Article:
US Coins

Kolbe & Fanning literature auction offers Clapp, Newcomer records

The Waldo C. Newcomer inventory is an invaluable tool to researchers for this collection that was also never published in an accessible form. It carries an estimate of $6,000 to $9,000. One page shows his detailed notes on four 1795 Capped Bust $5 half eagles.

All images courtesy of Kolbe & Fanning Numismatic Booksellers.

Inventories from noteworthy collectors are predicted to be the top lots at Kolbe & Fanning Numismatic Booksellers Important Numismatic Books Sale 167 on June 10.

Carrying a top estimate of $12,000 is collector J.M. Clapp and his son John H. Clapp’s notebook record of U.S. gold and regular issue coins.

The 192 ruled pages record what David Fanning calls “one of the greatest collections of United States coins never to have been properly catalogued or sold at auction (and hence generally absent from the provenance record).” The records span the years 1891 to 1910 and occupy 115 pages of handwritten text recording the date, Mint mark, variety where relevant, when and where it was acquired, and the price paid.

Condition is recorded in an unusual way: with a large X with dots placed within the crossbars. The description explains, “dots in all four angles represents a proof; dots in three angles indicate a mint state piece; dots in two, a circulated piece; and a dot in only one angle a worn specimen. An X in which there are no dots at all suggest only that the coin is present, but its grade has not been recorded.”

The original inventory offered was used by two generations of the Clapp family, before the Clapp collection was acquired by Baltimore financier Louis E. Eliasberg Sr., and the ledgers provide background to help researchers trace the provenance of coins in the Eliasberg collection. Fanning adds, “While it has been quoted and discussed by various researchers, it has never been fully published nor is it available online.” The June 10 offering represents the first time it has been offered by sale.

The elder Clapp was noteworthy for his interest in Mint marks before the publication of his friend Augustus Heaton’s 1893 book Treatise on the Coinage of the United States Branch Mints, which drove collecting of coins by Mint mark and not just by date. Fanning shares, “Through his annual correspondence with the branch mints, Clapp was able to add a number of modern pieces that were ignored by most advanced collectors.” The records document: “His 1895-O Barber dime, 1901-S Barber quarter, 1904-S Barber half dollar, 1895-O Morgan silver dollar, and 1894-S Coronet half eagle, to name a few, were all acquired from their mints of issue, newly struck and for face value.”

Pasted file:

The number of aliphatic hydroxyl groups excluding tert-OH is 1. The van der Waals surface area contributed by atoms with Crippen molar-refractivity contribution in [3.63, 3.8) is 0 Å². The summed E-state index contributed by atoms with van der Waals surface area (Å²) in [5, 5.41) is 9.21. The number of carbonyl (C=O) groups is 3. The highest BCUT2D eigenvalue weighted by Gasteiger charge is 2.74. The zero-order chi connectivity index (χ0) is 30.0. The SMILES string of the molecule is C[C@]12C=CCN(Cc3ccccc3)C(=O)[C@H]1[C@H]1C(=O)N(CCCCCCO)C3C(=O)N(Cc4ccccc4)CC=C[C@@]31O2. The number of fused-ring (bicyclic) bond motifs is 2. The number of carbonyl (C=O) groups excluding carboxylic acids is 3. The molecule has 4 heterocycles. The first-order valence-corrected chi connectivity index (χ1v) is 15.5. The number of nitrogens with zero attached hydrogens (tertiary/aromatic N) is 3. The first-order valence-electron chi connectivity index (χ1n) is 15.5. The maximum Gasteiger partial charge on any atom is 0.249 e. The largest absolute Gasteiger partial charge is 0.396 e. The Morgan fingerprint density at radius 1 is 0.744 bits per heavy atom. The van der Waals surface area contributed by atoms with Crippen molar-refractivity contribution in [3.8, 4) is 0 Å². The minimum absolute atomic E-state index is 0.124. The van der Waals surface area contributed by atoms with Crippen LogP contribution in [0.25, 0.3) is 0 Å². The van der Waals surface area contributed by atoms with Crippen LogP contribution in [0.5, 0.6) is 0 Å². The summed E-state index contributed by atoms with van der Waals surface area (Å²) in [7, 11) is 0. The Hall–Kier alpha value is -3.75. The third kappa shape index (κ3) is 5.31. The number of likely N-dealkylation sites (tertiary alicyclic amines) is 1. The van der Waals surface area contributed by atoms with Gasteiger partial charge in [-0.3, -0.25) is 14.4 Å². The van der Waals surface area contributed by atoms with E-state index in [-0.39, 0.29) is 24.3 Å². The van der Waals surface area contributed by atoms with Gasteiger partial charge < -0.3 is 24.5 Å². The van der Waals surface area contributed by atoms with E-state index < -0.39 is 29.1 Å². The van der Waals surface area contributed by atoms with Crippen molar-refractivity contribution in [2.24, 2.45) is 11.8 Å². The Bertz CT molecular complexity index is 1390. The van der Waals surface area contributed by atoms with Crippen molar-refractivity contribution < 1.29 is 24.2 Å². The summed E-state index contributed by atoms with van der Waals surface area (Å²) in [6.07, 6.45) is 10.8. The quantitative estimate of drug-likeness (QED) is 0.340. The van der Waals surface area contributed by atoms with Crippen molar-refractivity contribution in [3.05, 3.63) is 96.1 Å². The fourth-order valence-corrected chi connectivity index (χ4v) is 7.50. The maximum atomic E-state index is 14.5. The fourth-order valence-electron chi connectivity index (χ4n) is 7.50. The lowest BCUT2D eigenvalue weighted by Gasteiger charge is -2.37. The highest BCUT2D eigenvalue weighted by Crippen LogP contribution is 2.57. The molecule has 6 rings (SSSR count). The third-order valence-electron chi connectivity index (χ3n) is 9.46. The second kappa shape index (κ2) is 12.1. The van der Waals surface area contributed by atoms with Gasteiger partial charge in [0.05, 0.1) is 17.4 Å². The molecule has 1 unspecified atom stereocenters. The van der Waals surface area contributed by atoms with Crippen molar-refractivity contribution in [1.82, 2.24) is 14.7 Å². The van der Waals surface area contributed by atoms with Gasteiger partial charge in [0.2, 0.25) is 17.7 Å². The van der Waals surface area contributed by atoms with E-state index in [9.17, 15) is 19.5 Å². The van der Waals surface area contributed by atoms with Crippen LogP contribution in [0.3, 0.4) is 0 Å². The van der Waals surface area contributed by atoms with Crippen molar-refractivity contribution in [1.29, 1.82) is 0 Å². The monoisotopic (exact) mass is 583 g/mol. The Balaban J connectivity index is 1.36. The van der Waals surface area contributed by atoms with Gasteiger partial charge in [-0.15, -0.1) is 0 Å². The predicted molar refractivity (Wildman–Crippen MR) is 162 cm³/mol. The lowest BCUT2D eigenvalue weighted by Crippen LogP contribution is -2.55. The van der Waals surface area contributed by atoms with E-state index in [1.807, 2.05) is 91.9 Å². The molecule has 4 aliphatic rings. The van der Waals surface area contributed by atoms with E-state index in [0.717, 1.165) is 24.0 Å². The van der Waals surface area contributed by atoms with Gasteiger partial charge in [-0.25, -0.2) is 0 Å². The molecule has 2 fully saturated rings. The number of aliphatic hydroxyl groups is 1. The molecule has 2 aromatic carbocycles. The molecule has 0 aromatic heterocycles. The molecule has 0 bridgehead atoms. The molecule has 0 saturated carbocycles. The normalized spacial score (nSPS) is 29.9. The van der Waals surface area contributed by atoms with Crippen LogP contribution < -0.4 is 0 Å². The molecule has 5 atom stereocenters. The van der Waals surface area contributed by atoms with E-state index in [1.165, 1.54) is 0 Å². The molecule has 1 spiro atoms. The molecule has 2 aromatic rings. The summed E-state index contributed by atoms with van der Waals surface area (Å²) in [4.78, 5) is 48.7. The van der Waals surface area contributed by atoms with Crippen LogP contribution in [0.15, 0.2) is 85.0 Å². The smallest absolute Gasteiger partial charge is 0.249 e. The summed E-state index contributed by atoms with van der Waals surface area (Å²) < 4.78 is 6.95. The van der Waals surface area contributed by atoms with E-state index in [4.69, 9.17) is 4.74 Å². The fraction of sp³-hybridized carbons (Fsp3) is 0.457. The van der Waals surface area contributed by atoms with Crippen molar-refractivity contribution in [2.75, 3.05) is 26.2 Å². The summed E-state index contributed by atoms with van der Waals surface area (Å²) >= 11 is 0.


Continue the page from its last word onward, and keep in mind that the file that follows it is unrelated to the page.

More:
Where’s Waldo’s (coins)

Estimated at $9,000 is lot 384, the inventory of the collection of Waldo C. Newcomer, featuring 3,680 detailed descriptions across 225 pages. Newcomer, a Baltimore banker, was one of the most active and important numismatists in early 20th century America. Although duplicates from his collection were sold by Texas dealer B. Max Mehl in 1914 and 1919, the core collection remained intact until the early 1930s, when Mehl published an advertisement in the March 1932 issue of the American Numismatic Association’s monthly publication The Numismatist stating the acquisition of “approximately four thousand different coins.” There, Mehl promised that a catalog of the Newcomer collection was in preparation, which “will serve as a real reference work on the entire American coinage.” The catalog did not materialize, and the inventory now offered helps researchers understand the scope of the collection.

Fanning shared with Coin World the importance of provenance — the ownership history of an object — and the significance of these offered documents, since the collections were never offered together at auction. “When a collection is sold privately, usually there is no such published record. What there may be, if we’re lucky, is a privately compiled inventory of the collection — and that is what we have here.”

The Newcomer and Clapp collections were both largely formed in the early 20th century and count among the greatest collections of U.S. coins ever formed, but they were never cataloged in an accessible way. Fanning said, “Newcomer wrote his own inventory, and a couple of copies exist. The Clapp record was handwritten by the father J.M. Clapp, his son John H. Clapp, and probably a secretary or two, and it is unique. They both fill enormous gaps in the published provenance record, ensuring the integrity and preserving the history of some of the most important American coins in existence.”

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